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Michele's Pregnancy Journal

Week 29
~ The Rh Factor

It occurred to me that I never properly explained the shot I received, and why I got it. Let me see if I can briefly explain:

About 85% of the population is Rh positive (this means they carry a specific protein on the surface of their red blood cells), leaving about 15% Rh negative, or lacking this protein. This does not affect the health of the person whatsoever. However, in a case where an Rh negative woman gets pregnant by an Rh positive man, their future babies (not that baby, but the rest of them) are potentially in danger. Obviously, this is a rarer occurrence, seeing as that with 15% of the population being Rh negative and assuming half of those are women, roughly only 7% of all women are Rh negative... and they'd have to become pregnant by an Rh positive man to have the problem.

The problem is this: if the first baby they carry together is also Rh positive like his or her father, then this puts all future Rh positive babies they carry together at risk for a lot of health problems. The mother and her baby's blood usually intermingles during delivery. When this happens, the mother's blood recognizes these proteins as being foreign, and creates Rh antibodies against the Rh proteins. It still doesn't affect that first baby. But in subsequent pregnancies, if the new baby she is carrying has an Rh positive blood type (which can't be determined until after he or she is born), the mother's antibodies again recognize the foreign proteins and this time, they attack. And mom and dad have a 50% chance of conceiving an Rh positive baby with each pregnancy.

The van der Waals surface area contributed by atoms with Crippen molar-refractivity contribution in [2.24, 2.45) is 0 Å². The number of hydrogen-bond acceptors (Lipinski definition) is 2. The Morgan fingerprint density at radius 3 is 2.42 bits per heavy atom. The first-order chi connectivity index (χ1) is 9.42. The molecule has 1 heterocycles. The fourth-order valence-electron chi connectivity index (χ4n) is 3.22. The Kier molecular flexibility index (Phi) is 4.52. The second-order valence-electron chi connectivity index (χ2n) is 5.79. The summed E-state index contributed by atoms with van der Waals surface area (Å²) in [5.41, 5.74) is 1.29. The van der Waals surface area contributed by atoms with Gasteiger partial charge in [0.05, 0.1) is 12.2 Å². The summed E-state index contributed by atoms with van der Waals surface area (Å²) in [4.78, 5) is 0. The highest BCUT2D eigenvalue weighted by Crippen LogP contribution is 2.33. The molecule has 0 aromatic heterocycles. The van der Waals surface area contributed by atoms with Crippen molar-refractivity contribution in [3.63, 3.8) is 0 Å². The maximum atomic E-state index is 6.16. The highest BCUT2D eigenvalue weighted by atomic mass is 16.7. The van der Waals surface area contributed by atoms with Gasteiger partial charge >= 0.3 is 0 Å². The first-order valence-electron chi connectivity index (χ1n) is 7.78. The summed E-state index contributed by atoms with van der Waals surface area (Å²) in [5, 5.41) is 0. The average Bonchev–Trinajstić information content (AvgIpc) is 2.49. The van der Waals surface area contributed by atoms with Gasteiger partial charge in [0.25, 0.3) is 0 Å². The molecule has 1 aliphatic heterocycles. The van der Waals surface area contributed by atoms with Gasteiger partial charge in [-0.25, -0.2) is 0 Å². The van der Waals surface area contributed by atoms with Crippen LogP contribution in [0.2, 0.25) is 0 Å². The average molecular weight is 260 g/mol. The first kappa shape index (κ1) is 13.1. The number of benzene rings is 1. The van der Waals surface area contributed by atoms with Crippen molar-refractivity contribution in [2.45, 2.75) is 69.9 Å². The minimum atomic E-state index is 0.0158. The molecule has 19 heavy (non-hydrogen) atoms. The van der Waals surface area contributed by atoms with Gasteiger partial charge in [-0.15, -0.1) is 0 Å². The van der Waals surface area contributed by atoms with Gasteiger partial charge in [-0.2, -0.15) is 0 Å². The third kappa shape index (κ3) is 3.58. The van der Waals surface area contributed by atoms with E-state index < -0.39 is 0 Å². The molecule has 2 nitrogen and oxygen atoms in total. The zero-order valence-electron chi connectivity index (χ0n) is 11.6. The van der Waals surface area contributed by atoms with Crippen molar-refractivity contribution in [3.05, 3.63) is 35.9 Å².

The new (Rh positive) baby's blood count can get dangerously low when this happens, since the antibodies cause swelling and rupture of the baby's red blood cells. The newborn can also suffer severe anemia, jaundice, brain damage, and heart failure or death. If the mother already has developed antibodies, blood transfusions can be given to the fetus in utero or after the baby is born. The Rh immune-globulin I received prevents the development of these antibodies like a vaccine would.

Cody's dad was Rh positive, but I got the shot during week 28 of my pregnancy with him; and fortunately after Cody was born it was found that he had an Rh negative blood type like me -- so didn't need a second shot, and the first was precautionary anyway. If his blood type has been Rh positive, I'd have needed a second shot within 72 hours of his birth. My husband is also Rh positive, so we did the precautionary 28-week shot this pregnancy too. We'll see if little Milo spares me that second shot in October -- it's given in the hip and it's not a lot of fun! I'll need the shot with every baby Justin and I conceive from here on out, as well.

Not much else to report -- I got a lot of sleep last night, since there was a massively loud thunderstorm and the pounding rain lulled me back to sleep after every time I got up to pee (and after Cody came in scared of the loud thunder). I'll probably take another nap this morning, too. I've been getting up at 6:15 every morning and we haven't been going to bed until midnight nearly all week... I am exhausted! But at least Cody's back in school and it gives me time to get some things done around the house. Countdown to Milo is 8-10 weeks! I am going to start taking my evening primrose oil in 6 weeks (another educational story for another day).

I also went to my first La Leche League meeting yesterday. It was awesome! I'll probably save that one for next week, as well. One of my neighbors is a leader, and she invited me to a meeting before Milo arrives, which is good. It'll be great to get pre-help with breastfeeding before he gets here. I'm not anticipating any of the same breastfeeding problems I had with Cody, but the monthly meetings are a really great resource. If you have them in your area, you should check them out at www.llli.org and go to a meeting.

  Michele

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